Cricket South Africa board rejects SASCOC order to step down
The entire senior executive board of Cricket South Africa has been instructed by the country’s Sports Confederation and Olympic Committee (SASCOC) to step down, but is refusing to do so and taking legal advice on the issue.
SASCOC, the body in charge of all high-performance sport in South Africa, took the decision at a board meeting on Tuesday, citing “the many instances of maladministration and malpractice” at CSA, which it said “brought cricket into disrepute.”
The entire board of CSA, including the recently appointed acting chief executive Kugandrie Govender, was told to step aside.
However, in a rebuttal-type statement this morning, CSA said it “does not agree” with the decision, and will take legal advice on the way “SASCOC has sought to intervene in the business affairs of CSA.”
It added that “CSA… has not had the opportunity to engage with SASCOC on various issues raised in the communication”, but did say that it committed to “engaging further with SASCOC to understand its position.”
The two bodies are set to meet for talks on Monday..
Govender told the South African website Sport24 site that her organisation is not under administration, but is the subject of an "intervention" from SASCOC.
SASCOC originally started taking a keen interest in the overall situation at CSA after it requested to see a report which the cricket body had produced last December as the basis for firing its then chief executive Thabang Moroe for gross misconduct.
However, CSA refused to share the report, and that prompted SASCOC to make further investigations into its affairs, including the recent resignations of president Chris Nenzani and Jacques Faul, the acting chief executive (who replaced Moroe, and was then himself replaced by Govender).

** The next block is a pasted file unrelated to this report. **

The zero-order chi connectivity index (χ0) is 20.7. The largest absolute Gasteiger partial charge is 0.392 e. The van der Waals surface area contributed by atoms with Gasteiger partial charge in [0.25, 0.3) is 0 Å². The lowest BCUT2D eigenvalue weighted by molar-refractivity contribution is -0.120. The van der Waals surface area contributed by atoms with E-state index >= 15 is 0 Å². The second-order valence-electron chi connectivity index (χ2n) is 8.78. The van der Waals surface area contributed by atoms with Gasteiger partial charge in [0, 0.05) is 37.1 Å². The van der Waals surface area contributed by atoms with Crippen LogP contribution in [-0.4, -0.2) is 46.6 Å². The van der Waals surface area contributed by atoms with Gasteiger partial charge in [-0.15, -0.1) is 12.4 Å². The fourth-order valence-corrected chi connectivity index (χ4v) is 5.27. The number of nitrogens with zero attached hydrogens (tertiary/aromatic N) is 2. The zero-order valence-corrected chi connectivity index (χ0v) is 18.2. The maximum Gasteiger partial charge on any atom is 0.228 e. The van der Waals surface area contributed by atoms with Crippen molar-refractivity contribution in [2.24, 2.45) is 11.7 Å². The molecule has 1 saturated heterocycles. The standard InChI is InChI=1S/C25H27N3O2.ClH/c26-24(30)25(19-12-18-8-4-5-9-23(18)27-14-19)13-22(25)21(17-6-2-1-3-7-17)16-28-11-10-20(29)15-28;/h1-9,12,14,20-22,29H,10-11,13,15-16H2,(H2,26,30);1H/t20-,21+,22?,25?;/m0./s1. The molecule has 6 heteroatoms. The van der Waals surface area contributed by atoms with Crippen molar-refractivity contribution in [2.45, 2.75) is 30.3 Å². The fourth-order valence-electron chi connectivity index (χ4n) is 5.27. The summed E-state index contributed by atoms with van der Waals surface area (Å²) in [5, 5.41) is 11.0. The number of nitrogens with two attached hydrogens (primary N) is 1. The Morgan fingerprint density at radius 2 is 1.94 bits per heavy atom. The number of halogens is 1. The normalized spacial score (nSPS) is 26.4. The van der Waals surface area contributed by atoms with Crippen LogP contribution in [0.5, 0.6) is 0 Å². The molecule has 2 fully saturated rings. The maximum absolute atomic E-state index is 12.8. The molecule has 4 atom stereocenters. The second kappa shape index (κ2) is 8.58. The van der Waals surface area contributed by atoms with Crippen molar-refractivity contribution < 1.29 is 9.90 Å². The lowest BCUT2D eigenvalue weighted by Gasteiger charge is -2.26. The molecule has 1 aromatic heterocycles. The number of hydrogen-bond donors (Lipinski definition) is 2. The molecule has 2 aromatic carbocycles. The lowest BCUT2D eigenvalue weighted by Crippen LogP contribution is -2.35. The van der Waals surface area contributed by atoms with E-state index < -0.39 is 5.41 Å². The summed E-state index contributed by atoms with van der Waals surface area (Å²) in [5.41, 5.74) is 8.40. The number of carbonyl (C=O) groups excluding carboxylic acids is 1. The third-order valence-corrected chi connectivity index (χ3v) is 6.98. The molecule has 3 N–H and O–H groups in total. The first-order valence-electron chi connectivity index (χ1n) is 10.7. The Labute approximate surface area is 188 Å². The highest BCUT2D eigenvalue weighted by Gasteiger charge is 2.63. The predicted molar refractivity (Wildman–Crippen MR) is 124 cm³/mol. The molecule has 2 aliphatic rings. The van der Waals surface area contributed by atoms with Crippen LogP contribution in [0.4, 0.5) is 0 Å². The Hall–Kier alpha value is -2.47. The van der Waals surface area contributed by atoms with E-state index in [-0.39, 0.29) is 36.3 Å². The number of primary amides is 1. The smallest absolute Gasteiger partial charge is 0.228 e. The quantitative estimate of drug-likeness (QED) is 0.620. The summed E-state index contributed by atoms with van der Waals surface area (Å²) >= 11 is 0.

In a letter to the CSA members’ council, seen by the ESPNCricinfo website, SASCOC said: “The Board’s decision to make the said report available only on a limited basis to the President and Board members of SASCOC is wholly unreasonable and irrational given the apparent nature and scope of the report.”
SASCOC, which does have the constitutional power to make decisions about the country’s sporting federations if it deems it necessary, has now said it will appoint a task team to conduct its own investigation into CSA’s affairs - both administrative and financial. CSA has been told it will be expected to assist the team.
As of the time the letter was delivered to CSA, technically there is now no one body in charge of South African cricket, and there is no schedule for the 2020-21 season because of the pandemic.
Govender told Reuters yesterday that “the International Cricket Council have also expressed some concerns [over the SASCOC move]… we believe our decision is warranted, and that it will be embraced by the ICC.”
South African cricket has had a turbulent few years on and off the pitch, losing sponsors such as Standard Bank along the way.
The governing body is projecting losses of R654 million (just over $39 million) over the four-year cycle ending in April 2022, and has clashed with the South African Cricketers’ Association over planned changes to the domestic structure, performing a u-turn when the union said it would cost the jobs of up to 70 cricketers, and moved to take legal action.
CSA launched the Mzansi Super League, a new domestic Twenty20 competition, in 2018, but has so far been unable to secure a fee for television rights, which has meant the two competitions to date have cost in excess of R200 million ($11.5 million).